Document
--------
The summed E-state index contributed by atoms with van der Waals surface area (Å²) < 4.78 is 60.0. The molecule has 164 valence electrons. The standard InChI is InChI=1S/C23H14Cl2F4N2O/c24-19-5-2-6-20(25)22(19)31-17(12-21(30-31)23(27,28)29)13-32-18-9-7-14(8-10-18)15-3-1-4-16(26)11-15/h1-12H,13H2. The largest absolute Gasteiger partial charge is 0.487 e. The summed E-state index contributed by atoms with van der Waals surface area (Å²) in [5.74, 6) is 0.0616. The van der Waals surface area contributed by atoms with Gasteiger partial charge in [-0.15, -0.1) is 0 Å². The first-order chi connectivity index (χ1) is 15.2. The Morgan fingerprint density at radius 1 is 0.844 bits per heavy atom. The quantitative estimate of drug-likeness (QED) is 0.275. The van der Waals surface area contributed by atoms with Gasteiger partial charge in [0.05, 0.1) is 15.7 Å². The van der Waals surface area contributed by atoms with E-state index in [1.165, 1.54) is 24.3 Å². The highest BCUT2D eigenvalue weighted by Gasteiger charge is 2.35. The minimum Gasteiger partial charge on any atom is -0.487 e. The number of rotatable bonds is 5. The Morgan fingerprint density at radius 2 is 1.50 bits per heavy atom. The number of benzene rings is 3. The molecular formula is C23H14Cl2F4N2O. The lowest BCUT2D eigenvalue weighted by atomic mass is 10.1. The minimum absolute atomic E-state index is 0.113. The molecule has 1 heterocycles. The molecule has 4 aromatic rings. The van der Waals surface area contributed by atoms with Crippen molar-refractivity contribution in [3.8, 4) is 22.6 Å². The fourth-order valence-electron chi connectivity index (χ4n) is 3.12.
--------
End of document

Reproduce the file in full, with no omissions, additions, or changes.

The summed E-state index contributed by atoms with van der Waals surface area (Å²) < 4.78 is 60.0. The molecule has 164 valence electrons. The standard InChI is InChI=1S/C23H14Cl2F4N2O/c24-19-5-2-6-20(25)22(19)31-17(12-21(30-31)23(27,28)29)13-32-18-9-7-14(8-10-18)15-3-1-4-16(26)11-15/h1-12H,13H2. The largest absolute Gasteiger partial charge is 0.487 e. The summed E-state index contributed by atoms with van der Waals surface area (Å²) in [5.74, 6) is 0.0616. The van der Waals surface area contributed by atoms with Gasteiger partial charge in [-0.15, -0.1) is 0 Å². The first-order chi connectivity index (χ1) is 15.2. The Morgan fingerprint density at radius 1 is 0.844 bits per heavy atom. The quantitative estimate of drug-likeness (QED) is 0.275. The van der Waals surface area contributed by atoms with Gasteiger partial charge in [0.05, 0.1) is 15.7 Å². The van der Waals surface area contributed by atoms with E-state index in [1.165, 1.54) is 24.3 Å². The highest BCUT2D eigenvalue weighted by Gasteiger charge is 2.35. The minimum Gasteiger partial charge on any atom is -0.487 e. The number of rotatable bonds is 5. The Morgan fingerprint density at radius 2 is 1.50 bits per heavy atom. The number of benzene rings is 3. The molecular formula is C23H14Cl2F4N2O. The lowest BCUT2D eigenvalue weighted by atomic mass is 10.1. The minimum absolute atomic E-state index is 0.113. The molecule has 1 heterocycles. The molecule has 4 aromatic rings. The van der Waals surface area contributed by atoms with Crippen molar-refractivity contribution in [3.8, 4) is 22.6 Å². The fourth-order valence-electron chi connectivity index (χ4n) is 3.12.